Staying Put: Ground Tackle for a Hurricane

Hurricane Marty in the Sea of Cortez caught our friends Dave & Carolyn Shearlock on s/v Que Tal at anchor in Puerto Escondido.  After the fact Carolyn wrote a great analysis of anchoring and storm preparedness techniques – what worked and what didn’t.  It was published in Cruising World, June 2005 as the feature article, Staying Put:  Ground Tackle for a Hurricane.

Luckily David & I haven’t sat through a hurricane, altho we did endure the remnants of Hurricane Mitch in Hopetown Harbor, Abacos.  That experience was enough to convince me I don’t want to be anywhere near a “real” hurricane!  But Hurricane Marty exploded so quickly that boats in the Sea of Cortez didn’t have much choice.

Read Carolyn’s intro and I’m sure you’ll want to read the rest of the article alone with specifics of anchoring techniques including chafe gear selection, problems and action taken by each boat.

“In Puerto Escondido, the hurricane hole chosen by my husband Dave and I for our Tayana 37 ¿Qué Tal?,  about 80 boats were anchored or on moorings.  When it was all over, 10 of the boats were aground and seven others had sunk after being thrown into a rock jetty.  Three more had been swept through the entrance channel – one reset its anchor in the middle of it, the other two were found several miles away, both with serious damage.   However, none of the 24 boats that had people aboard for the storm had gone aground or had serious damage. At least ten of the occupied boats had dragged as Hurricane Marty went directly overhead with sustained winds over 70 knots and gusts to 82 knots.  All but one were able to either get their primary anchor to reset, deploy a second anchor, re-anchor or motor to stop their movement.  For some boats, the eye provided a needed break to get things under control.  At the same time, those of us fighting the storm had two things in our favor – first, the hurricane moved rapidly past us, lasting only 12 hours; second, the winds began picking up shortly after 8 AM and died around 8 PM, giving us daylight to see what was happening.  Had the storm raged longer or hit during the night, more boats certainly would have gone aground.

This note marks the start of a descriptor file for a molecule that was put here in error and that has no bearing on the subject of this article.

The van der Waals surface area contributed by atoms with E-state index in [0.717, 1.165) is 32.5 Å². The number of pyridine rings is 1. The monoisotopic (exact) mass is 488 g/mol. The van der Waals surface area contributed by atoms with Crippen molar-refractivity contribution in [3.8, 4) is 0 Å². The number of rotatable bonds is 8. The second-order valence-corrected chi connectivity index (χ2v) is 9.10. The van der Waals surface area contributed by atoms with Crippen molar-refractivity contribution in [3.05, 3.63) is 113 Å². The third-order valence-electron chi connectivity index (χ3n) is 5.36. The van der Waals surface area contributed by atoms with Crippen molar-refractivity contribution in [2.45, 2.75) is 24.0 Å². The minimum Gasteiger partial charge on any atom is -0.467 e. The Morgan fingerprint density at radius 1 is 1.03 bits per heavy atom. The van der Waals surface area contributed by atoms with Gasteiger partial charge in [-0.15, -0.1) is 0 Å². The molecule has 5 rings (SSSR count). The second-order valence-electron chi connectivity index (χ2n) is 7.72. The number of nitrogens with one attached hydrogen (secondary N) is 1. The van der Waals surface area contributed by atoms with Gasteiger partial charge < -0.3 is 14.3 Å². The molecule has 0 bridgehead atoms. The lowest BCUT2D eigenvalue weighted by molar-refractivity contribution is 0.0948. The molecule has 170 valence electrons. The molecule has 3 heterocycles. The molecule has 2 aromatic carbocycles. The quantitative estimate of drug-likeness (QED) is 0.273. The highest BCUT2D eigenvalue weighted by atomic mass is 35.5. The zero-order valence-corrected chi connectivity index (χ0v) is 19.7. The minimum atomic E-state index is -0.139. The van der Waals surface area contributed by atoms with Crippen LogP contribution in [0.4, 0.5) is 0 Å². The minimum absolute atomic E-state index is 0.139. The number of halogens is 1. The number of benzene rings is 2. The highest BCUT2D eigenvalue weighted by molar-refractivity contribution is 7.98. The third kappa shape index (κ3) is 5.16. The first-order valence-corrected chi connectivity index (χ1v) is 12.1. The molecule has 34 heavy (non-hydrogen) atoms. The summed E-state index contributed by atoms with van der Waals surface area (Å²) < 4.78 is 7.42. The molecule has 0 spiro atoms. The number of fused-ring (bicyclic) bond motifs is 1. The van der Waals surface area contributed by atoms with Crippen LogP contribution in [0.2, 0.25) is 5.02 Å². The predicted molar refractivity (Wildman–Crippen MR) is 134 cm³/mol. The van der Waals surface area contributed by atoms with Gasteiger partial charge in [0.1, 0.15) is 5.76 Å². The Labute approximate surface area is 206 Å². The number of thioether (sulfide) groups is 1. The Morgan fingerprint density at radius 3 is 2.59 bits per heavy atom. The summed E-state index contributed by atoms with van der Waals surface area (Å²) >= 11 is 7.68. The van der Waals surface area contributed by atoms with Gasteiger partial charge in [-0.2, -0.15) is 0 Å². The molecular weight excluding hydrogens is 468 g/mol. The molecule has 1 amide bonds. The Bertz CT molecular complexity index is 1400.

In the days following Hurricane Marty, I talked to most of the other cruisers about their ground tackle. We all wanted to know what had – and had not – worked, from the choice of anchor and rode right up to the chafe gear and attachment points. While there can never be a definitive study determining the perfect ground tackle for all boats, all of us in Puerto Escondido felt strongly that we wanted to share our experiences with other cruisers.  We’d learned from those who had faced hurricanes before us; now it was our turn to add to the “cruising knowledge base.”  Almost all of us concluded that we would make some changes to our storm anchoring if caught in another hurricane.”


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